City doctor Josh Stanton and his sports car don't suit the country, but with his medical school debt about to bury him, Josh has to make the best out of a bad situation. Read more...
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City doctor Josh Stanton and his sports car don't suit the country, but with his medical school debt about to bury him, Josh has to make the best out of a bad situation. Adjusting to his new job and life in the middle of nowhere isn't easy, but at least the views of the mountains--and one distractingly attractive local--are stunning...
After eight years away, Katrina McCade is back in Bear Paw for a break from her life, bad choices--and men. But when a broad-shouldered stranger bursts into town, she finds herself unexpectedly saddled with the town's sexy new doctor as a tenant. Katrina doesn't need a man to make her happy, especially a disgruntled physician. But try telling her body that...
"This is a funny, sexy, and heart-warming novel that I feel is a must-read and a keeper. It made me laugh. I loved each character, and wish I could visit Bear Paw."
Catherine Anderson, New York Times bestselling author of Silver Thaw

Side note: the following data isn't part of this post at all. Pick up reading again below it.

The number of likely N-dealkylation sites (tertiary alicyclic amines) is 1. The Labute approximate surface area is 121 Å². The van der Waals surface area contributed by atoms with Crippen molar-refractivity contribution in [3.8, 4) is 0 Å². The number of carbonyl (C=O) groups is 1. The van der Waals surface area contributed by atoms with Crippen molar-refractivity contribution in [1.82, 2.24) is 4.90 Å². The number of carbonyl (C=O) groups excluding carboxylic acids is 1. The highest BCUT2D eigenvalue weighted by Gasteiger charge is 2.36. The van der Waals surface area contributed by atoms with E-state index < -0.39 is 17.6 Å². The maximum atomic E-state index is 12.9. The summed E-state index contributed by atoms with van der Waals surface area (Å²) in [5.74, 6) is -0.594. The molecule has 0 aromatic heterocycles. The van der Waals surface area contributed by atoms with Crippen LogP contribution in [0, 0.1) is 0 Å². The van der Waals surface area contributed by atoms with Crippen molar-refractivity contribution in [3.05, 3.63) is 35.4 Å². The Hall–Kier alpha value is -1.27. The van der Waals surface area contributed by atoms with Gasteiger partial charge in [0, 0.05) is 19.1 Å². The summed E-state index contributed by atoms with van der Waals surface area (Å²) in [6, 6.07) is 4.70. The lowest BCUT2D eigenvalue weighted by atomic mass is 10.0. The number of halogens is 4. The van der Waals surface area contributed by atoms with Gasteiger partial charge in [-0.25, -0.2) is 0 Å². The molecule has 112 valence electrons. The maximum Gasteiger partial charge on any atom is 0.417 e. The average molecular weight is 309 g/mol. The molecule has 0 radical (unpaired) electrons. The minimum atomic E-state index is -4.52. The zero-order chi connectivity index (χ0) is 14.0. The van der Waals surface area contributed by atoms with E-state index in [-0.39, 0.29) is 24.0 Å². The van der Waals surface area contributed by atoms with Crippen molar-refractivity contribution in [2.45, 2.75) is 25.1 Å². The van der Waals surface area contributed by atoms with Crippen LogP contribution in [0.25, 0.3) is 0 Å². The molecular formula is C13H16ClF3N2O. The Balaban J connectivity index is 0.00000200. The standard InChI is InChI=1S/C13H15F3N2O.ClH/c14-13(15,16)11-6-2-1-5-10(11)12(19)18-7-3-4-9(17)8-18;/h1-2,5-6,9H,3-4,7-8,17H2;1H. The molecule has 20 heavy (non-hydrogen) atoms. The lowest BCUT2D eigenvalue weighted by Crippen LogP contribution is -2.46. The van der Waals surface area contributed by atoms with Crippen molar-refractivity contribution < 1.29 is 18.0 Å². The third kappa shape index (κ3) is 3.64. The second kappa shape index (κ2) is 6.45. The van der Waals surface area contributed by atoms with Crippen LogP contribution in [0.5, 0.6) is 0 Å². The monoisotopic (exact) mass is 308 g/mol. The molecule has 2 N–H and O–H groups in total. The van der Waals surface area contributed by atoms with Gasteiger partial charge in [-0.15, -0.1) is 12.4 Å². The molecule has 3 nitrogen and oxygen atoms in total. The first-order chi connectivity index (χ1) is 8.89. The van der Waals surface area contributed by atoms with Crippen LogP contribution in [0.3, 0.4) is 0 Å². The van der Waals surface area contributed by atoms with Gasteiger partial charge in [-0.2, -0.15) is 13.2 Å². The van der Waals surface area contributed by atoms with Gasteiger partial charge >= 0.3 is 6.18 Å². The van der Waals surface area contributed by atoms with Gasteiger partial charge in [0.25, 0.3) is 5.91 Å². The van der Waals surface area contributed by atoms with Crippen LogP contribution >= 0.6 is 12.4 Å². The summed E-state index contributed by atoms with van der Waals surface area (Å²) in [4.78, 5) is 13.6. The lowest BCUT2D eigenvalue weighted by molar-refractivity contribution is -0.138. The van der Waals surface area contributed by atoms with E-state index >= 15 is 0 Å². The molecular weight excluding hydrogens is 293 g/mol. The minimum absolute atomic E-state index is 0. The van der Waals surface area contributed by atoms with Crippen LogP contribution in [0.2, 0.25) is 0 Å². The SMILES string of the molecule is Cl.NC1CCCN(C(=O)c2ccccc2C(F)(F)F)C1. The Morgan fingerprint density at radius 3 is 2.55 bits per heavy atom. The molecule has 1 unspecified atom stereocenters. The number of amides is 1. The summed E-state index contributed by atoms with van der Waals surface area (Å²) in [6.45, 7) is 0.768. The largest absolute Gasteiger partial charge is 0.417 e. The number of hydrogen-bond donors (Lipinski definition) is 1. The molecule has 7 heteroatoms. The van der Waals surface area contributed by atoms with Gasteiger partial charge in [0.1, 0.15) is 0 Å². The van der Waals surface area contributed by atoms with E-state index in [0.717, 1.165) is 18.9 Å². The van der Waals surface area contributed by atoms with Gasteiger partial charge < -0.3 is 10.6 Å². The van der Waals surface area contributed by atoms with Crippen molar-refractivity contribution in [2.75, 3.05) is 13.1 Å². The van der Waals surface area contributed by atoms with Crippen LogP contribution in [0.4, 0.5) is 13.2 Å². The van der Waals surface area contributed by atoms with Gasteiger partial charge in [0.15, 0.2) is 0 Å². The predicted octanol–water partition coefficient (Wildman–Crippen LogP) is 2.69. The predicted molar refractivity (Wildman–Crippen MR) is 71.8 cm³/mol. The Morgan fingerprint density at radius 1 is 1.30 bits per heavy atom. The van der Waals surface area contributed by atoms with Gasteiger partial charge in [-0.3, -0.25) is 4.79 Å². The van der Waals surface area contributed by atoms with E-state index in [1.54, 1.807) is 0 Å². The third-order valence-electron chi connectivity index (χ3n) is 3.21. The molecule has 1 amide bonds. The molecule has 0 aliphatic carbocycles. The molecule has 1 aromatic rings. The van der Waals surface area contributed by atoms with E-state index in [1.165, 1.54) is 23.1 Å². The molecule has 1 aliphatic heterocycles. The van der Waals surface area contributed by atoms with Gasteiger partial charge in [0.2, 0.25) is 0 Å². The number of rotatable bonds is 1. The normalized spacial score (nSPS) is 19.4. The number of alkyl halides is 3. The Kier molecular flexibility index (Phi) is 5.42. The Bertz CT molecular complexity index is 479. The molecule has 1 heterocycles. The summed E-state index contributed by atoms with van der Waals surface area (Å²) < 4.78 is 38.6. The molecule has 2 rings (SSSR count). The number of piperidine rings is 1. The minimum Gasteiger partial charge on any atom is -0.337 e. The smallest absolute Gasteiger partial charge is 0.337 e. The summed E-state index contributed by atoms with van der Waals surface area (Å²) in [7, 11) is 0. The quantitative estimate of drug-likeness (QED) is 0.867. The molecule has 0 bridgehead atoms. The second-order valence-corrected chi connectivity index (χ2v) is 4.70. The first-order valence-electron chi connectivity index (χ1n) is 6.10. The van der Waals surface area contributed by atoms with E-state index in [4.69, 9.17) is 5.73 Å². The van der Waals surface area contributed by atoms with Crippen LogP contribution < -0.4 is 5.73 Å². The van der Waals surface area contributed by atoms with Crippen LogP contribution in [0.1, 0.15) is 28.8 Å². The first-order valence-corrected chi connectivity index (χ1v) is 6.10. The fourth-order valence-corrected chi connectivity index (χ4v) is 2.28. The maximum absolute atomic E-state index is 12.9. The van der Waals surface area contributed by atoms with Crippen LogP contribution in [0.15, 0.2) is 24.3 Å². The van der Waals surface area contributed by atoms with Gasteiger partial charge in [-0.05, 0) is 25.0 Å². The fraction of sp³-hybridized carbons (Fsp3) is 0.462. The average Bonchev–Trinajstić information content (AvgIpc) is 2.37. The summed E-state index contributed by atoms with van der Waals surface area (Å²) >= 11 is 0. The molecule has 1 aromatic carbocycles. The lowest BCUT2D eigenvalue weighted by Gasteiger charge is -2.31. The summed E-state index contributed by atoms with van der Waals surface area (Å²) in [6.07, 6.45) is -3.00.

"Delightful." --Publishers Weekly (starred review)
Publishers Weekly® Reviews
- Reviewed in: Publishers Weekly, page .
- Review Date: 2014-11-10
- Reviewer: Staff
In the first Medicine River contemporary, the charismatic little town of Bear Paw, Mont., hosts delightful characters whose interactions feel deep and real. Chicago doctor Josh Stanton decides to knock off some of his huge student loan debt by working in rural Montana. His fiancée declines to relocate to the boonies with him; heartbroken, he swears off lasting relationships. Nurse Katrina McCade returns to her hometown of Bear Paw to lick her wounds after an unhappy affair. Katrina and Josh are poleaxed by mutual lust, and they decide to become lovers with no strings attached—but as they begin confiding details of their lives, feelings change. The plot twists around medical emergencies, a second romance line involving Katrina’s brother, the troubles of a local youth, relationships between parents and children, and former lovers learning to be friends. All these elements contribute to the comfortable feeling of smalltown life. The witty conversations, family drama, and accurate (but never maudlin) descriptions of loss and grief will have the reader laughing out loud, wiping away tears, and eagerly awaiting future books. (Jan.)